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Mexican Official Pledges Swift Return to Order in Michoacan

A Mexican federal policeman stands on the back of a police truck while loading fuel at a gas station in Tepalcatepec, Jan. 15, 2014.
A Mexican federal policeman stands on the back of a police truck while loading fuel at a gas station in Tepalcatepec, Jan. 15, 2014.
Reuters
Mexico will deliver “immediate change” to a troubled state in the west of the country that has been shaken by conflict between a powerful drug gang and heavily armed vigilantes, a newly named government official said on Thursday.
 
The government this week stepped up efforts to restore order in the impoverished, agricultural state of Michoacan, where violence has stained the security record of President Enrique Pena Nieto, who took office at the end of 2012.
 
Large swaths of the state have been under the control of the Knights Templar drug cartel, but earlier this month, local vigilante groups began occupying much of the gang's heartland.
 
On Monday, Interior Minister Miguel Angel Osorio Chong intervened, ordering the vigilantes to stand down, and on Wednesday he named Alfredo Castillo, a close ally of Pena Nieto, as federal government commissioner for Michoacan.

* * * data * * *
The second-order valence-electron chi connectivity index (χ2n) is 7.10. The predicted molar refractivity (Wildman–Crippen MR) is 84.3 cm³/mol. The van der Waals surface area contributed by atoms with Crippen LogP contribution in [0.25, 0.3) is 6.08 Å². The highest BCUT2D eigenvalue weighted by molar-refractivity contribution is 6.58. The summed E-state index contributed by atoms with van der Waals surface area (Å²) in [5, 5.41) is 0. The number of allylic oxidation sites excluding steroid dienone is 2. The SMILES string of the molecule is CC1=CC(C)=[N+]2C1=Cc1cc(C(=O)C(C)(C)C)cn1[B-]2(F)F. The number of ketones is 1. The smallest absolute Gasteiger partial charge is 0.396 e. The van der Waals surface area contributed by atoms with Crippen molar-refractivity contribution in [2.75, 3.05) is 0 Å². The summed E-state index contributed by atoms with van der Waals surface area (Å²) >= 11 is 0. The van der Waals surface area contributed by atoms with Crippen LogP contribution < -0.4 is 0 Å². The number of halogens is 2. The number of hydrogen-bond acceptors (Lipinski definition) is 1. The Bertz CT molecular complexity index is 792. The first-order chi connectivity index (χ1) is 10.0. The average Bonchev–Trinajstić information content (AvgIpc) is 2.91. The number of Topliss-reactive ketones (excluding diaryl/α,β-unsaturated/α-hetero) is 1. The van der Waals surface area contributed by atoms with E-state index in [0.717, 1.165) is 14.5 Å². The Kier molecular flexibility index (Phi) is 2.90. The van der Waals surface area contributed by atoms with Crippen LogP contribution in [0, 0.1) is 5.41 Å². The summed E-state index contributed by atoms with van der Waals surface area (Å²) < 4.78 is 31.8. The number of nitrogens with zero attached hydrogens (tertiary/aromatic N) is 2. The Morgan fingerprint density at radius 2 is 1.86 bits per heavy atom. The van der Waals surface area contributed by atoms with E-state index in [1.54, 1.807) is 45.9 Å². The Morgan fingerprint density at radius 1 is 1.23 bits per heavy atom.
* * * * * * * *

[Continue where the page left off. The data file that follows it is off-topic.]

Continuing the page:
“The changes are going to be visible immediately,” Castillo told Mexican radio when asked how quickly the government would restore order in Michoacan. “But to get to the ultimate objective ... that will happen as fast as is humanly possible.”
 
The fighting in Michoacan this week converged on the city of Apatzingan, a stronghold of the Knights Templar drug gang where hundreds of federal police and soldiers moved in on Tuesday.
 
Late on Wednesday night, gunmen strafed the premises of the federal attorney general in Apatzingan, not far from where security forces were protecting the mayor's office.
 
The appointment of Castillo, who will have sweeping powers, brings the unrest in Michoacan a step closer to Pena Nieto.
 
The president has so far kept his distance from Mexico's security problems, preferring to focus on a series of reforms he hopes will revitalize the economy.
 
Pena Nieto's predecessor, Felipe Calderon, spent much of his administration bogged down in a fight to root out the gangs.
 
Though Calderon's government captured or killed many of the capos, murders increased. More than 80,000 people have died in gang-related violence since Calderon began his military offensive against the cartels in Michoacan seven years ago.
 
Homicides have dipped overall in Mexico under Pena Nieto, but murders in Michoacan hit a 15-year high last year and in October a local bishop likened it to a failed state.
 
Pena Nieto won office pledging to restore order in Mexico, but Michoacan has raised doubts about his security strategy and risks miring him in a messy conflict with no easy way out.
 
Although the government has ordered the vigilantes to stand down, the self-styled defense groups have refused, and security forces turned a blind eye to them around Apatzingan.
 
The arrival of Castillo strengthens the hand of the federal government in Michoacan, with Mexican newspaper Reforma running a headline on its front page on Thursday saying he had effectively “erased” the state's governor, Fausto Vallejo.

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